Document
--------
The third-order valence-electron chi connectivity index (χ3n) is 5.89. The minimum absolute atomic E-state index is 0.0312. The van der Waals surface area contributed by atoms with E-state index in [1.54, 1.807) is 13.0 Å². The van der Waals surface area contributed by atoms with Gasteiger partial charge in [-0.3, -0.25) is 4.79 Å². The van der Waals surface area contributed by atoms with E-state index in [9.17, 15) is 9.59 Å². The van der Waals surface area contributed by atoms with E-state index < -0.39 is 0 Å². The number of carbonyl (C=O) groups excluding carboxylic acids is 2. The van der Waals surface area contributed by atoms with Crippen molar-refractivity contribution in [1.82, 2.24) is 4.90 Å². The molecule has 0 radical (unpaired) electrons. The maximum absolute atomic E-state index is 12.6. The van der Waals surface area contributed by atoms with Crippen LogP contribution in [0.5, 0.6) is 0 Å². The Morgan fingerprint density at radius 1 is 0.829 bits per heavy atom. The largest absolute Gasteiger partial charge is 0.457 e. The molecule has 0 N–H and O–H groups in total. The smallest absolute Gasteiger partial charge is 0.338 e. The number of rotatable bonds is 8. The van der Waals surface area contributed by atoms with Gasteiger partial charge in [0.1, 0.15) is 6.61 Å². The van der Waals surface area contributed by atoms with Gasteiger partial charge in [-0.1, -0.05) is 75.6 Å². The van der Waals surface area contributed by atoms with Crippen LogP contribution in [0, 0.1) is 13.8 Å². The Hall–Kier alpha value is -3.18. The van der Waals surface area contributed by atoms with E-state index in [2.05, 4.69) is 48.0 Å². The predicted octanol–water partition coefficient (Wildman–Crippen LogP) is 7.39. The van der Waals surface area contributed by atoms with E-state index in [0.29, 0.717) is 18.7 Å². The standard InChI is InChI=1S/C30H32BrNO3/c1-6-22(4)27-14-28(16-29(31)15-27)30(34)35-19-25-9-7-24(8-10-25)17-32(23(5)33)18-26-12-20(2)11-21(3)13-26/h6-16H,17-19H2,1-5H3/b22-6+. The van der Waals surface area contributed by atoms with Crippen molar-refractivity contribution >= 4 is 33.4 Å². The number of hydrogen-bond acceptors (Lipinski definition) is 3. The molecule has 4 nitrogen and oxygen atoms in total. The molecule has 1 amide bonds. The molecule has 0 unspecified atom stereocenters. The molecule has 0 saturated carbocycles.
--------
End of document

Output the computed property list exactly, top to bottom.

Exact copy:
The third-order valence-electron chi connectivity index (χ3n) is 5.89. The minimum absolute atomic E-state index is 0.0312. The van der Waals surface area contributed by atoms with E-state index in [1.54, 1.807) is 13.0 Å². The van der Waals surface area contributed by atoms with Gasteiger partial charge in [-0.3, -0.25) is 4.79 Å². The van der Waals surface area contributed by atoms with E-state index in [9.17, 15) is 9.59 Å². The van der Waals surface area contributed by atoms with E-state index < -0.39 is 0 Å². The number of carbonyl (C=O) groups excluding carboxylic acids is 2. The van der Waals surface area contributed by atoms with Crippen molar-refractivity contribution in [1.82, 2.24) is 4.90 Å². The molecule has 0 radical (unpaired) electrons. The maximum absolute atomic E-state index is 12.6. The van der Waals surface area contributed by atoms with Crippen LogP contribution in [0.5, 0.6) is 0 Å². The Morgan fingerprint density at radius 1 is 0.829 bits per heavy atom. The largest absolute Gasteiger partial charge is 0.457 e. The molecule has 0 N–H and O–H groups in total. The smallest absolute Gasteiger partial charge is 0.338 e. The number of rotatable bonds is 8. The van der Waals surface area contributed by atoms with Gasteiger partial charge in [0.1, 0.15) is 6.61 Å². The van der Waals surface area contributed by atoms with Gasteiger partial charge in [-0.1, -0.05) is 75.6 Å². The van der Waals surface area contributed by atoms with Crippen LogP contribution in [0, 0.1) is 13.8 Å². The Hall–Kier alpha value is -3.18. The van der Waals surface area contributed by atoms with E-state index in [2.05, 4.69) is 48.0 Å². The predicted octanol–water partition coefficient (Wildman–Crippen LogP) is 7.39. The van der Waals surface area contributed by atoms with E-state index in [0.29, 0.717) is 18.7 Å². The standard InChI is InChI=1S/C30H32BrNO3/c1-6-22(4)27-14-28(16-29(31)15-27)30(34)35-19-25-9-7-24(8-10-25)17-32(23(5)33)18-26-12-20(2)11-21(3)13-26/h6-16H,17-19H2,1-5H3/b22-6+. The van der Waals surface area contributed by atoms with Crippen molar-refractivity contribution >= 4 is 33.4 Å². The number of hydrogen-bond acceptors (Lipinski definition) is 3. The molecule has 4 nitrogen and oxygen atoms in total. The molecule has 1 amide bonds. The molecule has 0 unspecified atom stereocenters. The molecule has 0 saturated carbocycles.